Europe Is Spooked by America's Proposed Laptop Ban on Planes
A policy already affecting some Middle Eastern and African countries might come to France, the UK, and Germany, where locals think it will cause chaos.
Photos of a plane and laptop by Flickr users Brett Levin and Patrick, respectively; PNG via Pixabay
The US Department of Homeland Security is currently deciding whether to ban the use of laptops on flights coming from Europe after electronic devices larger than a smartphone were barred on planes originating in ten Middle Eastern and African airports earlier this year.
Europe on Friday sent a clear message: Please don't do that.
Hoping to ward off a travel nightmare for their own citizens working on the go, officials from France, Britain, Germany, Spain, and Italy are begging the feds to reconsider. They say the policy would be a shit-show for the 65 million people who travel from Europe to the US each year.
But two anonymous airline officials told the AP that they thought an expansion of the ban was pretty much a done deal after DHS spoke with representatives from American, Delta, and United Thursday about the logistics of putting it into place.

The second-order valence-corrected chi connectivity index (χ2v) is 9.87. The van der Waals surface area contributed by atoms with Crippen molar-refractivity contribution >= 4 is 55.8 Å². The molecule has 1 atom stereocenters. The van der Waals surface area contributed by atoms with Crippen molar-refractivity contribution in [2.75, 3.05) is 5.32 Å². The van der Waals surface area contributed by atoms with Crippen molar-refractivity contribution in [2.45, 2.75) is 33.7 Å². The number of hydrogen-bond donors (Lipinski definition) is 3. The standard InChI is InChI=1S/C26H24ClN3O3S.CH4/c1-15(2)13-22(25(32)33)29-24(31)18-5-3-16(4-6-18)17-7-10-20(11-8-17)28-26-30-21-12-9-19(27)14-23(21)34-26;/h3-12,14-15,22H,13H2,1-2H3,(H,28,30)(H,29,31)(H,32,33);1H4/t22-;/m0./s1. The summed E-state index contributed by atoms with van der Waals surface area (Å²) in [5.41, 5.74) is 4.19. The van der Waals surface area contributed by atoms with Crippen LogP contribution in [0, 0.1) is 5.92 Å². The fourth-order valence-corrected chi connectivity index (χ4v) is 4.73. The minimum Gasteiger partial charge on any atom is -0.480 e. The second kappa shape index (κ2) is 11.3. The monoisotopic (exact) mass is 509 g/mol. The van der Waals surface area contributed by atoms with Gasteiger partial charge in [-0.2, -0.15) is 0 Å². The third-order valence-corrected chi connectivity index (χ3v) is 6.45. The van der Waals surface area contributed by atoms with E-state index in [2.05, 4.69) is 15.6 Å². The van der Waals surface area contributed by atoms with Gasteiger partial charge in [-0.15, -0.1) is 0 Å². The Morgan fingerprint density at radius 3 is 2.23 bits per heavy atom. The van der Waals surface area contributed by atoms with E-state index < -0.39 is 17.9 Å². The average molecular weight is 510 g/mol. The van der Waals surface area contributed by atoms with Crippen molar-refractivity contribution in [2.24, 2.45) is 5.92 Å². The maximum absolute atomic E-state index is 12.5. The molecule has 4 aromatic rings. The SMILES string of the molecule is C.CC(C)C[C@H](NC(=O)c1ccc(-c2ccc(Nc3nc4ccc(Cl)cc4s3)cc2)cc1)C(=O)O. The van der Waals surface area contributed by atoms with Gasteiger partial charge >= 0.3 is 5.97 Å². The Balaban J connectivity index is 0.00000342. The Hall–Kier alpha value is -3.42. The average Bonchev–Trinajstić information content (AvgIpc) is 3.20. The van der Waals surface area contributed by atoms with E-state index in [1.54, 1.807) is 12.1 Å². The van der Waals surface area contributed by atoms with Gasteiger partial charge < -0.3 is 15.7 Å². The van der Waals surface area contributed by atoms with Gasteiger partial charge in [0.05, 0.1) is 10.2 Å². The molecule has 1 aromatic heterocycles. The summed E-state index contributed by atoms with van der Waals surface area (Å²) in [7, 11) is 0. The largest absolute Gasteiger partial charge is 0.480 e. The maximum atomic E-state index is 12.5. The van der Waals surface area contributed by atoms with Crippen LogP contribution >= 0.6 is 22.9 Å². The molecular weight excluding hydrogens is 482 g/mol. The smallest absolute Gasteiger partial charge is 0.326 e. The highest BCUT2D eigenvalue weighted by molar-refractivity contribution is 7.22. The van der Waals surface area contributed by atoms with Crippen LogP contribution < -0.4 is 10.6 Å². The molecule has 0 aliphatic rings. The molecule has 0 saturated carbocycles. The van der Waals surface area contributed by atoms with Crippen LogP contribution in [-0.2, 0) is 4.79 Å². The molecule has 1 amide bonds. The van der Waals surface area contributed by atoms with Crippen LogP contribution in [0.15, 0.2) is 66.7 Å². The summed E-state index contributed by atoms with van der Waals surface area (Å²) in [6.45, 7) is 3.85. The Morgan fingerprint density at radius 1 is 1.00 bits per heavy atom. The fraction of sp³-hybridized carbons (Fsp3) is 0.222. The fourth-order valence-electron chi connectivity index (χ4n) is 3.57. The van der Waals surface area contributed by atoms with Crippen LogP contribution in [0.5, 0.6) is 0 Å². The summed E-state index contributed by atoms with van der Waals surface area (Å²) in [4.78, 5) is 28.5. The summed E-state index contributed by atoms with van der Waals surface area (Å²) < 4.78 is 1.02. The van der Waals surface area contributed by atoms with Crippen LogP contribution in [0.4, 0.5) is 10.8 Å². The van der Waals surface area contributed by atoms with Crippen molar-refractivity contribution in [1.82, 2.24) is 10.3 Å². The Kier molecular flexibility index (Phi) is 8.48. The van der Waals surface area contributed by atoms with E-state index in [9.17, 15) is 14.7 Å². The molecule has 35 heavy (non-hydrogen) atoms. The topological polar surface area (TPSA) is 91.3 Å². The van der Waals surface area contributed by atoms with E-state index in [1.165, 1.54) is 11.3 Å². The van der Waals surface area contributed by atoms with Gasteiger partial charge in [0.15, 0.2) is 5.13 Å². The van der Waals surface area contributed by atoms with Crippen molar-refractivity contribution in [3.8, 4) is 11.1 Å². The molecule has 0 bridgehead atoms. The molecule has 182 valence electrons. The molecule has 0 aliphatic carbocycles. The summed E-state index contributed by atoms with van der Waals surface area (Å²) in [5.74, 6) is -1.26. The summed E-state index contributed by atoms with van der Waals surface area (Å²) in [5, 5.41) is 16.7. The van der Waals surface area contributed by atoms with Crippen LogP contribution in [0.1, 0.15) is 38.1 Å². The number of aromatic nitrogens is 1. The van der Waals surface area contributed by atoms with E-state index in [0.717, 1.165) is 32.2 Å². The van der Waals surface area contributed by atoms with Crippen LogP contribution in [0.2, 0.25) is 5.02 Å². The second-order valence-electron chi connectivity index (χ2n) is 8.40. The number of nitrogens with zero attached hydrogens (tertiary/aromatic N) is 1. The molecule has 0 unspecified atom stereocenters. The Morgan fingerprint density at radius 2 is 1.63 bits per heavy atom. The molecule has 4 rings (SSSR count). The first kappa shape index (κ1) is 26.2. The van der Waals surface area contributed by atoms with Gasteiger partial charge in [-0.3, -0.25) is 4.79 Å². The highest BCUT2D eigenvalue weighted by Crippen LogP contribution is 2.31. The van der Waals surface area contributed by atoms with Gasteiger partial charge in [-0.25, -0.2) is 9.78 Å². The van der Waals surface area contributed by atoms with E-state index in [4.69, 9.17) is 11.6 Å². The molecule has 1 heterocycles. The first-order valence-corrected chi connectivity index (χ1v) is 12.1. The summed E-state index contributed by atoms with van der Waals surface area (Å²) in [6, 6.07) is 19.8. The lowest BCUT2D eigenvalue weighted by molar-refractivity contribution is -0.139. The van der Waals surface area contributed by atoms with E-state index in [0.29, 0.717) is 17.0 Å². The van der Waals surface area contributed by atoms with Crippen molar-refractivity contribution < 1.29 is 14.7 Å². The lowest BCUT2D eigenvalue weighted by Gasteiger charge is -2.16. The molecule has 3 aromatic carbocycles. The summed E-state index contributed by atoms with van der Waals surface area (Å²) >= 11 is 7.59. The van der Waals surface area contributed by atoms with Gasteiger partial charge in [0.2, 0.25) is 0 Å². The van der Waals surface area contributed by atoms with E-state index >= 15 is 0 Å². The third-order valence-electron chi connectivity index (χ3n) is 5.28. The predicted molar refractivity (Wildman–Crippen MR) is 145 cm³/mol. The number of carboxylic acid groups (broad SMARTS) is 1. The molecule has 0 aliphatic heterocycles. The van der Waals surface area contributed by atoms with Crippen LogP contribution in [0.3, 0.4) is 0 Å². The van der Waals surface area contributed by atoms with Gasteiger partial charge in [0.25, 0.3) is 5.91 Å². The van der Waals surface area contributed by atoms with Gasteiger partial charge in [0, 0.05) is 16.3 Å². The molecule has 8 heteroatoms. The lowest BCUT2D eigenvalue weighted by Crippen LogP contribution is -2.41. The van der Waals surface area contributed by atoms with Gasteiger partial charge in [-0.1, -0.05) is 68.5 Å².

Reuters reported in March that original, Muslim-majority-country ban came after the United States learned that al Qaeda in Yemen wanted to put bombs in computers and use them to take down American airliners.
As of now, only about 50 flights a day are affected by that moratorium.
Alain Bauer, a regulator of private airport security in France, told the AP that a sudden laptop ban in Europe would lead to bona fide chaos.
"It's not like losing your water bottle or your scissors," he told the outlet. "It will take more time to negotiate."
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